One of the book’s most memorable bits — a scene that expanded my mind when I read it as a boy, and still shapes my thinking today — involves an explanation of space-time and the idea of a tesseract: a folding (or wrinkling) of space-time via a fifth dimension to travel instantly between vastly distant locations. (“The shortest distance between two points is not a straight line.”)
A version of this scene was shot for the film, with Meg herself presenting the principle in class (complete with a plastic model of an ant taking the place of the imaginary ant in the book’s in-text illustrations). A scene like this could have showcased the side of Meg the filmmakers want viewers to see: brainy and academically capable.
Alas, it seems this was too cerebral or something, and was cut. Now the idea of a tesseract is given a rushed explanation in a scene with Mr. and Mrs. Murray, and the key visual is only glimpsed in a computer animation in the background. How can filmmakers inspire young viewers if they’re afraid to ask anything of them?
The finished film tries to highlight Meg’s gifts in a ridiculous invented action scene evocative of a young-adult apocalyptic survival movie. “It’s a physics thing,” she says modestly, but the stunt they’ve just tried is the sort of thing that only works in video games and movies that are too much like video games.
The need to present an affirmative image extends to Meg’s parents. I appreciate the warmly rendered early scenes with the Murrays all together before Mr. Murray’s disappearance. Yet for all her father’s apologies to Meg for having left her and the family, the film doesn’t dare to touch on Meg’s deep disappointment on being reunited with her father and discovering that he isn’t the all-powerful figure capable of setting all to rights that she’d built him up to be in her mind.
Kaling’s Mrs. Who still speaks in quotations, although her frequent biblical references have all been excised, and there are fewer classical and historical references and more Outkast and Lin-Manuel Miranda. She doesn’t come across as someone who has trouble verbalizing; she just says quotes for no reason.The dropping of the Biblical references is not incidental. When Mrs. Who quotes 1 John — “The light shineth in the darkness, and the darkness comprehendeth it not” — that has thematic significance: The darkness, the Dark Thing, is strong, but light is stronger; this is not a dualistic, Manichaean story.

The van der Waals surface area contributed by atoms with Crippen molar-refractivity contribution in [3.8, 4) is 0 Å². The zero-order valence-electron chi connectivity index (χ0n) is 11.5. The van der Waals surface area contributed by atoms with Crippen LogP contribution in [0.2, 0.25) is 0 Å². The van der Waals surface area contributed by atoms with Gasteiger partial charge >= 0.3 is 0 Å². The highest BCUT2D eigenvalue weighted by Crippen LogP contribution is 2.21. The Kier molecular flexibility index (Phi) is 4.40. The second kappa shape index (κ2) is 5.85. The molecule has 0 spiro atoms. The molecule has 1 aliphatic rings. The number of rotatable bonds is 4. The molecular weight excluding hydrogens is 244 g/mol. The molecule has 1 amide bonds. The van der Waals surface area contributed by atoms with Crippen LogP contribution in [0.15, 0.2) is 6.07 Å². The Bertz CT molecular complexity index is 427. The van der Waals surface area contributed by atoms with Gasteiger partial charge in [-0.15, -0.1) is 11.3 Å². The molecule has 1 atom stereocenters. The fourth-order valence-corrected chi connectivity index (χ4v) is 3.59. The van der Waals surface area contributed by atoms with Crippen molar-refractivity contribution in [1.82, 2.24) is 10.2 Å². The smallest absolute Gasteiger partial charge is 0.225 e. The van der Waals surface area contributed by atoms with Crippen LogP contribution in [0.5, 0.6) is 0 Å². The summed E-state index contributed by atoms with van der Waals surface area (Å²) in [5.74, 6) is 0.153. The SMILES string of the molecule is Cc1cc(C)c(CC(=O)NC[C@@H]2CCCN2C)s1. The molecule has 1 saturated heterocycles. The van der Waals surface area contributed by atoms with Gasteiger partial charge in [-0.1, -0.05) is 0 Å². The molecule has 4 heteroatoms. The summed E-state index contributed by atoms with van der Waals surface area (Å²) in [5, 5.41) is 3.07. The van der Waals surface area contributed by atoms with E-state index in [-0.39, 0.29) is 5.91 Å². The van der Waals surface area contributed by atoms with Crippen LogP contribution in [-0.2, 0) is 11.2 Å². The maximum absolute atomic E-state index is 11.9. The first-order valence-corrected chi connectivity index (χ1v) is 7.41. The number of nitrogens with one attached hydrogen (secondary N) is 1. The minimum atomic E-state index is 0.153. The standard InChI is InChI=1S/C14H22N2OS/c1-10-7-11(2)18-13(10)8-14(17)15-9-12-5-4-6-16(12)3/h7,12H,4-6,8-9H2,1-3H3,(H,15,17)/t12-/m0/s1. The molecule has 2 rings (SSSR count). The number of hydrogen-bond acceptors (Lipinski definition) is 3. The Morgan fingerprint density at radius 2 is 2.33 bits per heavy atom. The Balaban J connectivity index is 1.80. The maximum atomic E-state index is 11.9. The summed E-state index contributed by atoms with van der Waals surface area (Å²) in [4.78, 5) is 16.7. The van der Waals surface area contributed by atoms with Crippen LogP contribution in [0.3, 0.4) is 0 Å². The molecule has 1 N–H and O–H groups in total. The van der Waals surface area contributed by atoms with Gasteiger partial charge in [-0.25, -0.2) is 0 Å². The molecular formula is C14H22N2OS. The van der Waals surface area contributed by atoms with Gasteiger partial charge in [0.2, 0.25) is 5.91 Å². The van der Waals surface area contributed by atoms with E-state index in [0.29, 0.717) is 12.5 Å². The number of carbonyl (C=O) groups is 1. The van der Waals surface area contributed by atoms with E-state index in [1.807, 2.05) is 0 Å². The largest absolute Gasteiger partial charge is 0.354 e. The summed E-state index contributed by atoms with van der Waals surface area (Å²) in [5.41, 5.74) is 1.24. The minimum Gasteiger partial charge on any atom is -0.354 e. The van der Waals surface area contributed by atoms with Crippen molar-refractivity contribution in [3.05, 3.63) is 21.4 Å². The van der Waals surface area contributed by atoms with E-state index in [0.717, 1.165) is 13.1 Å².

The movie’s tagline — “The only thing faster than light is the darkness” — seems to reverse this: Darkness has a natural advantage. The line doesn’t appear in the book, and I doubt L’Engle would approve. (That the movie conflates the darkness — the Dark Thing — with It, which is merely a local manifestation of darkness on Camazotz, is just one more disconnect.) Compared to this, Disney’s Narnia films retained far more of the Christian milieu of Lewis’ stories.
The aversion to religion is nowhere more evident than in the rousing enumeration of the Earth’s great fighters against the darkness. In the book, Jesus is given the first place, though there are others: artists and scientists (Leonardo, Shakespeare, Bach, Curie, Einstein) as well as Christian and non-Christian religious figures (Buddha and St. Francis as well as Gandhi).
The movie relegates all this to an afterthought, adding some racial diversity to the list (Nelson Mandela, Maya Angelou) and dropping all the religious figures, definitely including Jesus.
“Tomorrow there’ll be more of us,” smiles Mrs. Who benignly, quoting Hamilton. Tomorrow-land, according to Disney, may be a utopia with all kinds of diversity, but it seems there’s only room for one gospel.
It would be nice if there could be some kind of diversity training for Hollywood, so that the folks there could learn how to at least imaginatively enter into the world of Christian believers rather than just blindly pave it over with the spiritual goop of Affirmations, Feels and Intuitions that tends to be what passes for “spirituality” these days.
On the other hand, given the grotesque witness of what currently passes for Christianity in the US today, one can scarcely blame non-Christians in Hollywood for not wanting to dive into the septic tank on the off chance that they may find a diamond.
But it is heartbreaking that L’Engle’s Christianity, which is not hard to find or understand, was not merely ignored, but buried.